No longer the “toothless law” it once was, will the Philippine anti-blast fishing law work this time around?
By: Vanessa Uy
Ever since the post World War II economic reconstruction period, blast fishing – a fishing method that’s all but outlawed throughout the civilized world – gained notoriety here in the Philippines. It seems like anyone who can cobble up an ammonium nitrate based IED (improvised explosive device) is “good to go” for blast fishing, despite of the possible fatal injury to the fisherman and the long term damage that’s inflicted to our fragile coral reef systems. Even after years of illegal blast fishing, studies revealed that the seas surrounding the Philippine islands – especially in the Visayan region – are deemed more bio diverse than Australia’s Great Barrier Reef. According to Nygiel B. Armada a FISH fisheries manager, the Visayan seas contain more than 26 tons of fish per square kilometer. Despite of this apparent abundance, marine resources –like fish- need to be managed to maintain sustainability. Illegal fishing methods like blast fishing threaten the sustainability of our fish stocks. The damage caused by blast fishing goes beyond the crater formed by the explosive device, ultra-fine coral fragments created from the resulting blast can smother the surrounding coral bed causing long term damage that can drastically affect the local fishing industry.
Recent anti-blast fishing campaigns- especially those being spearheaded by Jojo de la Victoria and Tony Oposa are seen by local environmental pressure groups as a long-awaited “White Knight” that will eliminate the problem of illegal fishing in one fell swoop. While setting up patrols to police the relatively lawless Visayan seas. Jojo de la Victoria and Tony Oposa’s program of penalizing perpetrators to the full extent of the law, market denial of fish caught by illegal means coupled with an educational campaign explaining to the communities dependent on the fishing industry the follies of blast fishing. Their program proved to be very effective because blast fishing seems to have vanished almost overnight. Unfortunately, this angered the lawless elements that are involved in the illegal blast fishing industry.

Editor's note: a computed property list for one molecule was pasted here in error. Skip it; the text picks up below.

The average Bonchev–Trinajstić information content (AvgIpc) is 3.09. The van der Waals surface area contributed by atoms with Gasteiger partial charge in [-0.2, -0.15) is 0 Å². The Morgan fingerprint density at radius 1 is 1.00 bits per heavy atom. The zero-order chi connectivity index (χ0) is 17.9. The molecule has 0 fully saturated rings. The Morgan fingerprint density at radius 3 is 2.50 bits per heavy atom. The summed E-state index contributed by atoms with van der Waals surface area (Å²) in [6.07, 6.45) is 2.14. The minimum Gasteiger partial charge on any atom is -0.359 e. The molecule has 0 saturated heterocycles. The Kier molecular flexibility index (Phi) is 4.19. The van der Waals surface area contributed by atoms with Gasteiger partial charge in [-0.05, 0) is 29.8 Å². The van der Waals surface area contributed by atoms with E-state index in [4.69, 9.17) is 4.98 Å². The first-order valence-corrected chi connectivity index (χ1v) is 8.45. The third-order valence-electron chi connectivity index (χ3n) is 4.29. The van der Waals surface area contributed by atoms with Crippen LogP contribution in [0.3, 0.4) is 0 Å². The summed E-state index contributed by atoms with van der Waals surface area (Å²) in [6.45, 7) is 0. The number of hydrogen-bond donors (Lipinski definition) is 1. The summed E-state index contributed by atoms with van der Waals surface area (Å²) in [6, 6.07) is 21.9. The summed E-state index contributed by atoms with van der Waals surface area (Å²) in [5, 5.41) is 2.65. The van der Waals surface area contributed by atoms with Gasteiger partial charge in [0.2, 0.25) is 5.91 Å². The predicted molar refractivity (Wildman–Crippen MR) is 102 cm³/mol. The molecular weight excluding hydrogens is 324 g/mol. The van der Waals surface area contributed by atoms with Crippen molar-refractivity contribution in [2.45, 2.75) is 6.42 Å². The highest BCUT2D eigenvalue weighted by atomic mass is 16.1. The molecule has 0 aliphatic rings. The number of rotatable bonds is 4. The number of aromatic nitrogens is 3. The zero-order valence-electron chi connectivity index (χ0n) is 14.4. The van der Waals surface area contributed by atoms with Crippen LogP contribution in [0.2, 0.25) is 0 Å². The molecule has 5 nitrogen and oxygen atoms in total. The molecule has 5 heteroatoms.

Sadly, Jojo de la Victoria was assassinated in a desperate attempt by the organized crime elements involved in the illegal fishing industry to stop the very successful anti-blast fishing campaign that he and Tony Oposa had started. The anti-blast fishing campaign was not daunted by the murder of one of the founders. Instead, it gained the much- needed impetus to stop blast fishing once and for all. Bantay Dagat patrols with the help of NBI personnel equipped with M-16 rifles conduct raids on known blast fishing hot spots/strongholds, and confiscating paraphernalia used for blast fishing. At the same time educating these communities that blast fishing can deprive them of their livelihood by destroying the coral reefs that fishes need to spawn.
Unlike the Marcos-era Bantay Dagat of yore, which are no more than mere rhetoric aimed to please the local and international environmental pressure groups. The campaign established by Jojo de la Victoria and Tony Oposa is more likely to succeed and last because the police action is backed by an effective educational campaign. As Tony Oposa said on the environmental effects of blast fishing: “another blast is one blast too many.”